The Prime Minister's Office and the National Security Adviser have asked the Ministry of External Affairs (MEA) to give its comments on having more defence attachés in Indian missions abroad. With defence diplomacy increasing, missions being understaffed and India positioning itself as an arms-selling market to smaller countries, the need for an increase in defence attachés is being felt.
India has missions in 140 countries abroad, in which there are consulates in other cities, besides embassies in capitals, thereby totalling up to 165 missions. Out of these 140 nations, defence attachés are only in approximately 90 countries, coming to a two-third of the missions. All countries do not have a dedicated defence attaché as there are not enough personnel. One attaché looks after more a cluster or group of countries. For example in Latin America, India has missions in 19 countries, but just two defence attachés looking for all of them.
Former Navy chief Admiral (Retired) Sureesh Mehta, who has been ambassador to New Zealand for three years, told this newspaper, "Our missions are under-staffed, so having a defence officer would bring in some stability. A defence attaché would be of help in matters of foreign policy. In defence matters, it depends on the criticality of the region or of the country in question."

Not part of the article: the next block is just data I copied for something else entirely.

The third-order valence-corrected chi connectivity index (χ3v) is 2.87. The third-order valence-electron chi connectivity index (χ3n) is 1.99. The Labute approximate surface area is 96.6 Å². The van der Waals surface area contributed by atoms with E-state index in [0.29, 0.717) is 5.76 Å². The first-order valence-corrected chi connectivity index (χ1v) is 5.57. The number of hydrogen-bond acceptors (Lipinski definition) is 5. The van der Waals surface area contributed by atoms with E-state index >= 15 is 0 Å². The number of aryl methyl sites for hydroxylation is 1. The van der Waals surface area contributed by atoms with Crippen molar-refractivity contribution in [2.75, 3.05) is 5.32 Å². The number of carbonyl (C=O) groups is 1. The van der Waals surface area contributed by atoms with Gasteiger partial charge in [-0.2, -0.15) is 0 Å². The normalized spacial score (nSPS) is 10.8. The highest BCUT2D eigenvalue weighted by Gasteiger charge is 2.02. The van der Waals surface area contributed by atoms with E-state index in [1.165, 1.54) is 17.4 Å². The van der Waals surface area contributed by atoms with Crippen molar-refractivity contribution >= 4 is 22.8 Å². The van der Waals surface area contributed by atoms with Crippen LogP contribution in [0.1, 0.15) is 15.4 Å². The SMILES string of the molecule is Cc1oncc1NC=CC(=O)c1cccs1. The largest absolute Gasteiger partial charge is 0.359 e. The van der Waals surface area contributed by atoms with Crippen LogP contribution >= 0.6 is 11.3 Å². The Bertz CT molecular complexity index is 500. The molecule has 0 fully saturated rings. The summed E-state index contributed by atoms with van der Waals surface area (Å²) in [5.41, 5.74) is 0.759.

A senior diplomat in MEA told this newspaper, "There's no pressing need as of now, but when it arises, it will be looked into, but yes it helps if you have a senior defence officer."
Certain countries have shown interest in indigenously manufactured Indian products like the advanced light helicopter (ALH). Whereas some other countries have also showed interest in having joint defence exercises with India, which can be coordinated by defence attachés with ease.
For example in October last year, for the first time, Indian and Malaysian armies engaged in a table-top joint army exercise to validate fighting in a built-up area (FIBUA).